• The World Digested

Say Sayonara to Sushi


Tsukiji is gone.

Tsukiji—synonymous of fish, of quality, of artisanship or of Japan-ness—is gone and gone for good. The fish market has gone over to Toyosu—the notorious and noxious manmade land, filled in with human trash then abandoned by Tokyo Gas—in the name of sanitation and renovation. Truly in the spirit of “no construction without destruction” (hail Chairman Mao) the announced and re-announced move had finally been actualized in the name of urban planning—planning for parking the people and cars of the upcoming Tokyo Olympics 2020. For whatever mayoral and financial reason, the move had been planned and abandoned and planned and abandoned so many times that when the move finally and actually happened, no one cared enough to cheer or cry. Life goes on—poison in water or poison in ground; in any case, the existence of poison should hinder some of the 10,000 mice from migrating over or, give them some food for some small thought.

However, why not give Toyosu a chance? Tsukiji itself was a landfill—its name means exactly that in Japanese. As a matter of fact, most of Tokyo east of the Imperial Palace is nothing but landfill. Even before Ieyasu united Japan and created the Tokugawa shogunate (and thus began the Edo period), he had started building up the barbaric Edo-Tokyo by chopping up Kanda Mountain (with an estimated height of 25 meters) to plump up his land-to-be and by shifting a river (Kanda River) while at it, too.

The birth of Edo created a new style of sushi—edomae. Edomae means “in front of the Edo Harbor,” and it represents the freshness of the catch and also the particular way the sushi is cooked. Contrary to what people believe—within and without Japan—sushi is not a piece of raw fish slapped on rice, but it started out as a fermentation method of preserving the fish, by using rice as the culture for the lactic acid bacteria. Instead of dainty canapés, sushi was stuffed and stinky fish. However, after a couple of hundred years of gentrification and evolution, sushi in the imperial Kyoto became sort of a bûche de Noël aux riz et maquereau salé (Yule log with rice and salted mackerel) (it is the time of year for another Michelin). By then, sushi was not merely about preservation, but also about flavoring; nevertheless, the flavoring was through maturing and denaturing, and freshness was the farthest thing in any count or prince’s mind, at least, as far as the ocean was from the central Kyoto—80 kilometers away on cow-driven cart—the court’s choice vehicle.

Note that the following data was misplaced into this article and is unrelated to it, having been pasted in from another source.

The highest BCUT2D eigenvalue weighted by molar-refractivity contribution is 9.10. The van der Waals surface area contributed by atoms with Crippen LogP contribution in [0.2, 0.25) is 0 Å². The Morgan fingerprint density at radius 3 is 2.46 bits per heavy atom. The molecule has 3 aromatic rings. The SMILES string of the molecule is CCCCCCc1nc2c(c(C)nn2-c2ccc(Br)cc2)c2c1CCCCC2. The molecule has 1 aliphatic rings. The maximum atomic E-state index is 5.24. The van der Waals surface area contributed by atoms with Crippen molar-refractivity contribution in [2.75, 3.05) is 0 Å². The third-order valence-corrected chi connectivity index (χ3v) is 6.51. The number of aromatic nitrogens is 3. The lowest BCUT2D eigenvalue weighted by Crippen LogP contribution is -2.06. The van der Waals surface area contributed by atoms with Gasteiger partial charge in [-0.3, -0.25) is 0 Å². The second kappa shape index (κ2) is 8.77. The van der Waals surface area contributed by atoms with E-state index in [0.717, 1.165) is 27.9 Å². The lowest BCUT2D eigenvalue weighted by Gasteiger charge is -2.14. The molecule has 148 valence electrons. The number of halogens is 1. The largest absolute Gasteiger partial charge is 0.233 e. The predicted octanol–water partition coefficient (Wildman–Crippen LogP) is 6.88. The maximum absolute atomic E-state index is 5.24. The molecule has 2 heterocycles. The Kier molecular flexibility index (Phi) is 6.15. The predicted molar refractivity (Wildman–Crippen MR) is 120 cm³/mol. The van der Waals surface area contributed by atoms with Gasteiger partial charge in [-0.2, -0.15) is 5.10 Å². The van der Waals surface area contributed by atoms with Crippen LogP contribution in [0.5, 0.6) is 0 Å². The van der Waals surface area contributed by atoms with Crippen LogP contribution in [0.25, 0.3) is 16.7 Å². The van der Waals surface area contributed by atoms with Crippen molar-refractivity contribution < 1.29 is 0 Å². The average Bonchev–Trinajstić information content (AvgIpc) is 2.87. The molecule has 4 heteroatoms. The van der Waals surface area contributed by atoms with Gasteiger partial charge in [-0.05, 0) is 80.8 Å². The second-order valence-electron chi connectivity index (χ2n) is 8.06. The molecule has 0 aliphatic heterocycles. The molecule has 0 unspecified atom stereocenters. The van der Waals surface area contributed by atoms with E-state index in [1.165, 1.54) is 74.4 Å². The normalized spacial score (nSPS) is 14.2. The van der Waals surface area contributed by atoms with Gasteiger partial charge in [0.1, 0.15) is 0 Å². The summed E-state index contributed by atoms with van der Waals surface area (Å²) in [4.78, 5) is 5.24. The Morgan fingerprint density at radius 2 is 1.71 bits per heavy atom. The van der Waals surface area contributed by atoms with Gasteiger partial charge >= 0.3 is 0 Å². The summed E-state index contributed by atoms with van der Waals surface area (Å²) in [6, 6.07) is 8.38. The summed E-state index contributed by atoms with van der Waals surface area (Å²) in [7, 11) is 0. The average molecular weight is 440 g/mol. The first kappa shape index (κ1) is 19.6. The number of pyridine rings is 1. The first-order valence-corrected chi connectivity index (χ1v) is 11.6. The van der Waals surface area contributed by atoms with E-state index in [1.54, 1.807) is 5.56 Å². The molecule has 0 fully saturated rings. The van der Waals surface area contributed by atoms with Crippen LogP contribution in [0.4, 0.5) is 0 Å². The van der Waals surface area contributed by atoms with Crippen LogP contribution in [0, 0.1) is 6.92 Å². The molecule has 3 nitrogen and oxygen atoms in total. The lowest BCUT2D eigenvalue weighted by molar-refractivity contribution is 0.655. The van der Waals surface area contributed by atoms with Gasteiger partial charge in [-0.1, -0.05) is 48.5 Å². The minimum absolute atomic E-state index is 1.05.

The new era brought prosperity. Construction boomed—which was Ieyasu’s way of depleting the coffers of his former enemies and current allies in the absence of war. People flooded into Edo as manual laborers; and to feed these hungry males, various fast food stands sprouted—tempura, sushi, soba, etc. Yes, the dishes recognized today as quintessentially Japanese were born in Edo, and not as some uber-posh Michelin food but as street food for the hungry plebian mass. Captured succinctly in an old saying, “fights and fireworks are the flowers of Edo,” these men are coarse, common and shamelessly short-tempered; they will not stand docilely waiting for old-fashioned log or box of pressed sushi. They wanted something quick on the go, something filling after a long day of labor.